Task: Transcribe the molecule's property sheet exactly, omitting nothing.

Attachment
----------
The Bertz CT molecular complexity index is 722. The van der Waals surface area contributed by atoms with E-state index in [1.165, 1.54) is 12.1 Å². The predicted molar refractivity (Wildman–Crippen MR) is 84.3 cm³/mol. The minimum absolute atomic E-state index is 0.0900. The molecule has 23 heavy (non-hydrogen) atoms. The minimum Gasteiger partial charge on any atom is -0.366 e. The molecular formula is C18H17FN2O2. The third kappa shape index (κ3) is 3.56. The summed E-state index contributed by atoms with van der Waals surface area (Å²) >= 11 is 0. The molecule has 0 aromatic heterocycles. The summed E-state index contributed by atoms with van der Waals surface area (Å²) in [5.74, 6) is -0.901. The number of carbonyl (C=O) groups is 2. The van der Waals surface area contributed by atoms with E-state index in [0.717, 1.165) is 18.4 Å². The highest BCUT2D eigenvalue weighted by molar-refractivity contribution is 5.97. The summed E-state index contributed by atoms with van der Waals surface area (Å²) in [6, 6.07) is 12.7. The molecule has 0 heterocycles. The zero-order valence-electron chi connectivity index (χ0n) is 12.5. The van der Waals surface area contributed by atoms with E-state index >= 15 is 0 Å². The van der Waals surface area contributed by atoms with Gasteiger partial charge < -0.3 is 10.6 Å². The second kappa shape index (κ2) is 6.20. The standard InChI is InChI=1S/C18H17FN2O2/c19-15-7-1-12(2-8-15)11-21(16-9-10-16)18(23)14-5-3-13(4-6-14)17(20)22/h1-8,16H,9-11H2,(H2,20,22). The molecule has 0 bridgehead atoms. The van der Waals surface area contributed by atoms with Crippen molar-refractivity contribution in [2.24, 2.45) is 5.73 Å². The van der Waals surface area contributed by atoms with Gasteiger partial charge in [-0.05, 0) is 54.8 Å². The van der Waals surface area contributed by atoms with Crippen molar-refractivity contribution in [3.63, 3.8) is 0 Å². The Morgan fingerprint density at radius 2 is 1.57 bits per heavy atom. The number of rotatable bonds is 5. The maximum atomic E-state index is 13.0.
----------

The Bertz CT molecular complexity index is 722. The van der Waals surface area contributed by atoms with E-state index in [1.165, 1.54) is 12.1 Å². The predicted molar refractivity (Wildman–Crippen MR) is 84.3 cm³/mol. The minimum absolute atomic E-state index is 0.0900. The molecule has 23 heavy (non-hydrogen) atoms. The minimum Gasteiger partial charge on any atom is -0.366 e. The molecular formula is C18H17FN2O2. The third kappa shape index (κ3) is 3.56. The summed E-state index contributed by atoms with van der Waals surface area (Å²) >= 11 is 0. The molecule has 0 aromatic heterocycles. The summed E-state index contributed by atoms with van der Waals surface area (Å²) in [5.74, 6) is -0.901. The number of carbonyl (C=O) groups is 2. The van der Waals surface area contributed by atoms with E-state index in [0.717, 1.165) is 18.4 Å². The highest BCUT2D eigenvalue weighted by molar-refractivity contribution is 5.97. The summed E-state index contributed by atoms with van der Waals surface area (Å²) in [6, 6.07) is 12.7. The molecule has 0 heterocycles. The zero-order valence-electron chi connectivity index (χ0n) is 12.5. The van der Waals surface area contributed by atoms with E-state index >= 15 is 0 Å². The van der Waals surface area contributed by atoms with Gasteiger partial charge < -0.3 is 10.6 Å². The second kappa shape index (κ2) is 6.20. The standard InChI is InChI=1S/C18H17FN2O2/c19-15-7-1-12(2-8-15)11-21(16-9-10-16)18(23)14-5-3-13(4-6-14)17(20)22/h1-8,16H,9-11H2,(H2,20,22). The molecule has 0 bridgehead atoms. The van der Waals surface area contributed by atoms with Crippen molar-refractivity contribution in [2.24, 2.45) is 5.73 Å². The van der Waals surface area contributed by atoms with Gasteiger partial charge in [-0.05, 0) is 54.8 Å². The van der Waals surface area contributed by atoms with Crippen molar-refractivity contribution in [3.63, 3.8) is 0 Å². The Morgan fingerprint density at radius 2 is 1.57 bits per heavy atom. The number of rotatable bonds is 5. The maximum atomic E-state index is 13.0.